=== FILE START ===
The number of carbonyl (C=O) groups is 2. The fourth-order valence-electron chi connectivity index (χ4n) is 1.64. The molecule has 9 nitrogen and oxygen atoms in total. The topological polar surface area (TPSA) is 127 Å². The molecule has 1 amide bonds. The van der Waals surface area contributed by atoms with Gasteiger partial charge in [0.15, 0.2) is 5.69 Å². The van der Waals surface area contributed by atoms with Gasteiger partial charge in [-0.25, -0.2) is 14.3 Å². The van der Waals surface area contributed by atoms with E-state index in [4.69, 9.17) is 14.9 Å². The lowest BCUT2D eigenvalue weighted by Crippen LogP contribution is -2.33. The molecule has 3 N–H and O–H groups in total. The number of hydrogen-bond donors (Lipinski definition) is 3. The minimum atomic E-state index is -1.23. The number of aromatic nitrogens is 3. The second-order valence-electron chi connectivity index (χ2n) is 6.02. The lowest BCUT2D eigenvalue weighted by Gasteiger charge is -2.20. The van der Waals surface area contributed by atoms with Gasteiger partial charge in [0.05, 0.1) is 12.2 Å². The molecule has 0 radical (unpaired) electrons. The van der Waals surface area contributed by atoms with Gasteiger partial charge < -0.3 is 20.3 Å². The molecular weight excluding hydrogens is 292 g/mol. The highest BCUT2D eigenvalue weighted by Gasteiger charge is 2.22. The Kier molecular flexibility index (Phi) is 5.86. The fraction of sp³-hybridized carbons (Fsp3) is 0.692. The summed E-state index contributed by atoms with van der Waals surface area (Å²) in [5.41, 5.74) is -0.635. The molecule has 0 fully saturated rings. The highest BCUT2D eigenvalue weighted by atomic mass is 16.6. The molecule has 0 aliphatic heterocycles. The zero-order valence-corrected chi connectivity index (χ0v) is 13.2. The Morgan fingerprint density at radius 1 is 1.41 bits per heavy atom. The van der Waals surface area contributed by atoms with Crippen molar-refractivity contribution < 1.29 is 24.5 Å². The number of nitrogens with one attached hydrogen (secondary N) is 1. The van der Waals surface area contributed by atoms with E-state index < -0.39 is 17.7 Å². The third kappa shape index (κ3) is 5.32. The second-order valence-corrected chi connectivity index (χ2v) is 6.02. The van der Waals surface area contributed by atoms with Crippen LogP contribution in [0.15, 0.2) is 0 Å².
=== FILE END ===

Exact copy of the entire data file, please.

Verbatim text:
The number of carbonyl (C=O) groups is 2. The fourth-order valence-electron chi connectivity index (χ4n) is 1.64. The molecule has 9 nitrogen and oxygen atoms in total. The topological polar surface area (TPSA) is 127 Å². The molecule has 1 amide bonds. The van der Waals surface area contributed by atoms with Gasteiger partial charge in [0.15, 0.2) is 5.69 Å². The van der Waals surface area contributed by atoms with Gasteiger partial charge in [-0.25, -0.2) is 14.3 Å². The van der Waals surface area contributed by atoms with E-state index in [4.69, 9.17) is 14.9 Å². The lowest BCUT2D eigenvalue weighted by Crippen LogP contribution is -2.33. The molecule has 3 N–H and O–H groups in total. The number of hydrogen-bond donors (Lipinski definition) is 3. The minimum atomic E-state index is -1.23. The number of aromatic nitrogens is 3. The second-order valence-electron chi connectivity index (χ2n) is 6.02. The lowest BCUT2D eigenvalue weighted by Gasteiger charge is -2.20. The van der Waals surface area contributed by atoms with Gasteiger partial charge in [0.05, 0.1) is 12.2 Å². The molecule has 0 radical (unpaired) electrons. The van der Waals surface area contributed by atoms with Gasteiger partial charge < -0.3 is 20.3 Å². The molecular weight excluding hydrogens is 292 g/mol. The highest BCUT2D eigenvalue weighted by Gasteiger charge is 2.22. The Kier molecular flexibility index (Phi) is 5.86. The fraction of sp³-hybridized carbons (Fsp3) is 0.692. The summed E-state index contributed by atoms with van der Waals surface area (Å²) in [5.41, 5.74) is -0.635. The molecule has 0 fully saturated rings. The highest BCUT2D eigenvalue weighted by atomic mass is 16.6. The molecule has 0 aliphatic heterocycles. The zero-order valence-corrected chi connectivity index (χ0v) is 13.2. The Morgan fingerprint density at radius 1 is 1.41 bits per heavy atom. The van der Waals surface area contributed by atoms with Crippen molar-refractivity contribution < 1.29 is 24.5 Å². The number of nitrogens with one attached hydrogen (secondary N) is 1. The van der Waals surface area contributed by atoms with E-state index < -0.39 is 17.7 Å². The third kappa shape index (κ3) is 5.32. The second-order valence-corrected chi connectivity index (χ2v) is 6.02. The van der Waals surface area contributed by atoms with Crippen LogP contribution in [0.15, 0.2) is 0 Å².